Many still vividly remember the news from 2017: The WannaCry ransomware caused damage at well known targets, for example Telefonica, the British National Health Service, FedEx and Renault. At Deutsche Bahn, the attack triggered the failure of display panels. The aim of the attacks was to disrupt the availability of IT systems and only release them after payment of a ransom. Fortunately, this has led to IT operators becoming more aware of security measures and backup strategies. Patch management, the use of antivirus programs and control of network communications have resulted in risk mitigation, and there was some calm on the ransonware front.

Many new cases of ransomware

In July 2019, the IT system of the Hamburg jeweler Wempe was compromised by cybercriminals and the company was ordered to pay a ransom. According to reports, Wempe received a password to access the systems after payment of a large sum. However, there is no guarantee that victims will be able to unlock their files. The Wempe incident is not an isolated case, however. Over the course of 2019, security researchers from Malwarebytes have already seen a significant increase in ransomware attacks on businesses. And that’s anything but harmless. The increasing digitalization in all areas makes a possible attack or the associated system failure even more dangerous. The failure of a POS system, for example, can lead to considerable financial losses.

Industrial plants are favorite targets

Inadequate security precautions and weak patch management are typical of industrial environments in particular. This makes it all the easier to attack industrial plants. As these environments increasingly connect to IT networks based on a variety of requirements, it is no longer ensured that these systems are effectively protected against outside manipulation. In factory automation and process control, ransomware must therefore be seen as a massive hazard, especially as the attacks can have an impact on the integrity of health and the environment.
Digital attacks on companies have long been identified as a top risk – and as a result IT security has become a top priority in many companies. This is a welcome trend. While a single security gap is sufficient for the intruders, security officers must secure systems in their entirety. But firewalls and virus scanners are no longer enough, because attack strategies are becoming more and more sophisticated.

Effective protective measures

So what measures can be taken to counteract the risk of ransomware? A sustainable cybersecurity strategy should include at least the following key phases:

1. Identify
2. Protect
3. Protect
4. Response
5. Recover

While management systems for information security (ISMS) are often used in office environments, they are rarely found in industrial environments. In any case, the following sequence of action applies: First, risks must be assessed based on the company assets to be protected, and then the appropriate protective measures need to be initiated. Network segmentation (e.g. office IT, production networks), secure management of identities and privileged users, network and endpoint security, vulnerability and patch management are just some of the urgently needed technical measures. Businesses should also use real-time analysis tools that detect deviations from the “normal state” or conspicuous behavior of a system and directly alert those responsible.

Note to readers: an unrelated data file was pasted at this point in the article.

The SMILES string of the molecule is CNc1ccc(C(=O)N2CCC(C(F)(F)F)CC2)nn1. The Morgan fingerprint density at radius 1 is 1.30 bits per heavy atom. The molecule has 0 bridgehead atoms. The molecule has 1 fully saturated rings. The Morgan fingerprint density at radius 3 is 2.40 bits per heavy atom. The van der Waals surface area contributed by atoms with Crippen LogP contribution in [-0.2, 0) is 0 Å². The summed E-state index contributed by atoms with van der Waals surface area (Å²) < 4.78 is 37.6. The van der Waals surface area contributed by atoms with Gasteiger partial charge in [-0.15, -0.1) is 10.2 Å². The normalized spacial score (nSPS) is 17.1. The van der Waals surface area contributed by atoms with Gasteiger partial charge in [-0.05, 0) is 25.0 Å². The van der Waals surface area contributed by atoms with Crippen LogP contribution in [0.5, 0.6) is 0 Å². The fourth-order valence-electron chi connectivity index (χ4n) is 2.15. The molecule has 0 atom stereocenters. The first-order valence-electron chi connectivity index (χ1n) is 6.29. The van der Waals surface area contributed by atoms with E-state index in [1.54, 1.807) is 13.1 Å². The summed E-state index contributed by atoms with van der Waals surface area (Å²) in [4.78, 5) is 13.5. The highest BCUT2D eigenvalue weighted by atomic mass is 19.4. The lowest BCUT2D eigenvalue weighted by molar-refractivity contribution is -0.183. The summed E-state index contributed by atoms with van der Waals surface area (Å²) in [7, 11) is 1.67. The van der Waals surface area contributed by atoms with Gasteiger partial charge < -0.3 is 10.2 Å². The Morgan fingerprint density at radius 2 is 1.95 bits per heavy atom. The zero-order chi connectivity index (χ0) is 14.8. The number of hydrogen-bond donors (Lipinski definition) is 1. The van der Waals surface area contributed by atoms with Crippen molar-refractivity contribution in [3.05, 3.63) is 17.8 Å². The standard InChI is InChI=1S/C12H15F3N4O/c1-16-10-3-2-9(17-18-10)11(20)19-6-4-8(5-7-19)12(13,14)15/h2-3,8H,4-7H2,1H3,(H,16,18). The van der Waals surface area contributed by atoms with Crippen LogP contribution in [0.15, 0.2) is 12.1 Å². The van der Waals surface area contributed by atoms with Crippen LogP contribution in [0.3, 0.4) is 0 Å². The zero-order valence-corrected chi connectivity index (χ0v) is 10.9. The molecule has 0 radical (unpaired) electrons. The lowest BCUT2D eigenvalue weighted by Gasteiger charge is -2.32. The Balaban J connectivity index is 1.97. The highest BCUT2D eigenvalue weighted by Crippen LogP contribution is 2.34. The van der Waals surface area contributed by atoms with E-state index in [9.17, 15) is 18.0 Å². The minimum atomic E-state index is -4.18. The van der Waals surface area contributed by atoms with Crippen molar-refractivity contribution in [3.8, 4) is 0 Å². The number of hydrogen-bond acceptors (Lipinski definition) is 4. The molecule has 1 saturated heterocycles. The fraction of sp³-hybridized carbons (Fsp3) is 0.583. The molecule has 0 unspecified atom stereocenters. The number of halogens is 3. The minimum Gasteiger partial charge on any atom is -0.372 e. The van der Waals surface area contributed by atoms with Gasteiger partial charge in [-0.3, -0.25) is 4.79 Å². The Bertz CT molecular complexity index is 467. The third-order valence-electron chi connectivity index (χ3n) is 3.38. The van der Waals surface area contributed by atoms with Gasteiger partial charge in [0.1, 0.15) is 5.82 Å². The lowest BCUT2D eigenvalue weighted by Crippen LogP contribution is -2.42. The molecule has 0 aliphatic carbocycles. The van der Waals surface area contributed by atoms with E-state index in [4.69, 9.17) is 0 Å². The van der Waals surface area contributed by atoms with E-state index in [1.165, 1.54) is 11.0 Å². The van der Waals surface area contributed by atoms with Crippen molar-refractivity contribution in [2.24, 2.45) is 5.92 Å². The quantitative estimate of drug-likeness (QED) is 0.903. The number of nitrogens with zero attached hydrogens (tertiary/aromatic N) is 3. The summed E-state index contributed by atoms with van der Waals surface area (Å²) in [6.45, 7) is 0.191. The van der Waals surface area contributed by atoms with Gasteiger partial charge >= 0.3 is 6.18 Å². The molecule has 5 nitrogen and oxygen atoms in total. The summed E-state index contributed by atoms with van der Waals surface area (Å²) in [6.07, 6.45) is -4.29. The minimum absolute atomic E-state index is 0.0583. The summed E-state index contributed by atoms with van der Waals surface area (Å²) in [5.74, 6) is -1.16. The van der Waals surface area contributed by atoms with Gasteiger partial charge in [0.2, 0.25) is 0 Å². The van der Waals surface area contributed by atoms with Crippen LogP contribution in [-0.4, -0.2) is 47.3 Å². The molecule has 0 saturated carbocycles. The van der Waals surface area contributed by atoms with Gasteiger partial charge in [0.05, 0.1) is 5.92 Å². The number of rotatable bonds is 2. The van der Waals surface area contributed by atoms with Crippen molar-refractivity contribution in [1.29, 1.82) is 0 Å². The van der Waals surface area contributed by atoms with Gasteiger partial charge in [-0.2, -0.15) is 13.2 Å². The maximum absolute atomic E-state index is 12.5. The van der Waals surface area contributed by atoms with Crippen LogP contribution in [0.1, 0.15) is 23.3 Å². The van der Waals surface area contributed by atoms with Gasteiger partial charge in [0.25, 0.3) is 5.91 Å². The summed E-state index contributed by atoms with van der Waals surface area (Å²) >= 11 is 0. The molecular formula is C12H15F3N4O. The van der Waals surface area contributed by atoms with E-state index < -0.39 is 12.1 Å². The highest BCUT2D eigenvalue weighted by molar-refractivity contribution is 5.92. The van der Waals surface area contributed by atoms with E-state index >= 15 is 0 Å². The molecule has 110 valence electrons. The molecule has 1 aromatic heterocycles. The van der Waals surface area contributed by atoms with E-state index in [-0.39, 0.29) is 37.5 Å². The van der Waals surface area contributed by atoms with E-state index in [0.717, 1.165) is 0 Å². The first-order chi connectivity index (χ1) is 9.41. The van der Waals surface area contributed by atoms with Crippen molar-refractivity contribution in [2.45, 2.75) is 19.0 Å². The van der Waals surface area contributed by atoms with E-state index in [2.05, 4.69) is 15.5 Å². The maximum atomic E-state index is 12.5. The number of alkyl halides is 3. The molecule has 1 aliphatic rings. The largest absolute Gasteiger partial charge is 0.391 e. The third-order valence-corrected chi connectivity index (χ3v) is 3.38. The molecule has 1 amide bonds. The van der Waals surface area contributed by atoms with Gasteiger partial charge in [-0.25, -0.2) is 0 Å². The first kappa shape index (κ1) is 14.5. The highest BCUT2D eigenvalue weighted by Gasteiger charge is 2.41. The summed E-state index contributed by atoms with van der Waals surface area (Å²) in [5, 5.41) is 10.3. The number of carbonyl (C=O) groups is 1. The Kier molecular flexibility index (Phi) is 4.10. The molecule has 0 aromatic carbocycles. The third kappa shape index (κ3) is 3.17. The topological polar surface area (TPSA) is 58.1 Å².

Integrated cybersecurity strategies needed

In order to check the security of their systems, companies can also use a so-called penetration test, in which external experts use the methods and means of the attackers to identify possible vulnerabilities. However, integrated security management begins much earlier: when selecting and considering systems, plants and machines and checking the entire supply chain. The cybersecurity specialists at TÜV Rheinland i-sec GmbH, for example, can support companies in this work.

Despite all possible and sensible protective measures, emergency management and data recovery must be part of the security strategy, because an emergency can still occur. Both organizational and technical measures are required in the various phases. An integrated approach to cybersecurity thus contributes significantly to the protection of companies and institutions. This is the only way to realistically minimize the risk of becoming a victim of a ransomware attack or other digital attacks.


Ralph Hünten

Ralph Hünten

Advanced Cyber Defense

Ralph Hünten is responsible for the Advanced Cyber Defense division at TÜV Rheinland in his role as segment manager. For over 15 years in the IT – Security, he has advised in different leading and advisory functions world-wide customers from all ranges.

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